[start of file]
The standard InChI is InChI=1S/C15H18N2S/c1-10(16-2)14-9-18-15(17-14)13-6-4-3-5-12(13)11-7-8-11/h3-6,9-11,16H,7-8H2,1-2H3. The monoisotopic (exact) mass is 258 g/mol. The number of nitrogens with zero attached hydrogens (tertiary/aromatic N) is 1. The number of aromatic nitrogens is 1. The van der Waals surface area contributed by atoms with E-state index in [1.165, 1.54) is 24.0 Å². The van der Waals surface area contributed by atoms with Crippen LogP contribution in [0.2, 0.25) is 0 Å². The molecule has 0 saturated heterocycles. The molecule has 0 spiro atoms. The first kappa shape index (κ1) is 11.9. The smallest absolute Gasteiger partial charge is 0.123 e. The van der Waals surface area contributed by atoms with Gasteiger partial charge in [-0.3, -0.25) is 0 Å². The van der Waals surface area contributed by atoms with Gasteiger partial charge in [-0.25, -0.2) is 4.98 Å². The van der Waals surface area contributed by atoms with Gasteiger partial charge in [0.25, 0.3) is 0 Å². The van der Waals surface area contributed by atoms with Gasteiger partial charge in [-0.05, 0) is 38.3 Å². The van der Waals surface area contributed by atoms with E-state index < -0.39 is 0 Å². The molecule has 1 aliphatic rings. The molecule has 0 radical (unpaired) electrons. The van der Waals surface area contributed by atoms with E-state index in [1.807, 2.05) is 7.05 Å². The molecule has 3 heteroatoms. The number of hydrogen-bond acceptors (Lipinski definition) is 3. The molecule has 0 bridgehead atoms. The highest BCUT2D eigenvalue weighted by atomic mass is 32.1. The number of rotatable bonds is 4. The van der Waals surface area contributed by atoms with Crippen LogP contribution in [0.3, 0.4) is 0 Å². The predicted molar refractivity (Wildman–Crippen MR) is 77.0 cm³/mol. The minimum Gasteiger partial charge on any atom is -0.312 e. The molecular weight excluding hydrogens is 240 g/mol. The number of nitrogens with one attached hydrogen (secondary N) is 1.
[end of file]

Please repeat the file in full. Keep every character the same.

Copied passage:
The standard InChI is InChI=1S/C15H18N2S/c1-10(16-2)14-9-18-15(17-14)13-6-4-3-5-12(13)11-7-8-11/h3-6,9-11,16H,7-8H2,1-2H3. The monoisotopic (exact) mass is 258 g/mol. The number of nitrogens with zero attached hydrogens (tertiary/aromatic N) is 1. The number of aromatic nitrogens is 1. The van der Waals surface area contributed by atoms with E-state index in [1.165, 1.54) is 24.0 Å². The van der Waals surface area contributed by atoms with Crippen LogP contribution in [0.2, 0.25) is 0 Å². The molecule has 0 saturated heterocycles. The molecule has 0 spiro atoms. The first kappa shape index (κ1) is 11.9. The smallest absolute Gasteiger partial charge is 0.123 e. The van der Waals surface area contributed by atoms with Gasteiger partial charge in [-0.3, -0.25) is 0 Å². The van der Waals surface area contributed by atoms with Gasteiger partial charge in [-0.25, -0.2) is 4.98 Å². The van der Waals surface area contributed by atoms with Gasteiger partial charge in [0.25, 0.3) is 0 Å². The van der Waals surface area contributed by atoms with Gasteiger partial charge in [-0.05, 0) is 38.3 Å². The van der Waals surface area contributed by atoms with E-state index < -0.39 is 0 Å². The molecule has 1 aliphatic rings. The molecule has 0 radical (unpaired) electrons. The van der Waals surface area contributed by atoms with E-state index in [1.807, 2.05) is 7.05 Å². The molecule has 3 heteroatoms. The number of hydrogen-bond acceptors (Lipinski definition) is 3. The molecule has 0 bridgehead atoms. The highest BCUT2D eigenvalue weighted by atomic mass is 32.1. The number of rotatable bonds is 4. The van der Waals surface area contributed by atoms with Crippen LogP contribution in [0.3, 0.4) is 0 Å². The predicted molar refractivity (Wildman–Crippen MR) is 77.0 cm³/mol. The minimum Gasteiger partial charge on any atom is -0.312 e. The molecular weight excluding hydrogens is 240 g/mol. The number of nitrogens with one attached hydrogen (secondary N) is 1.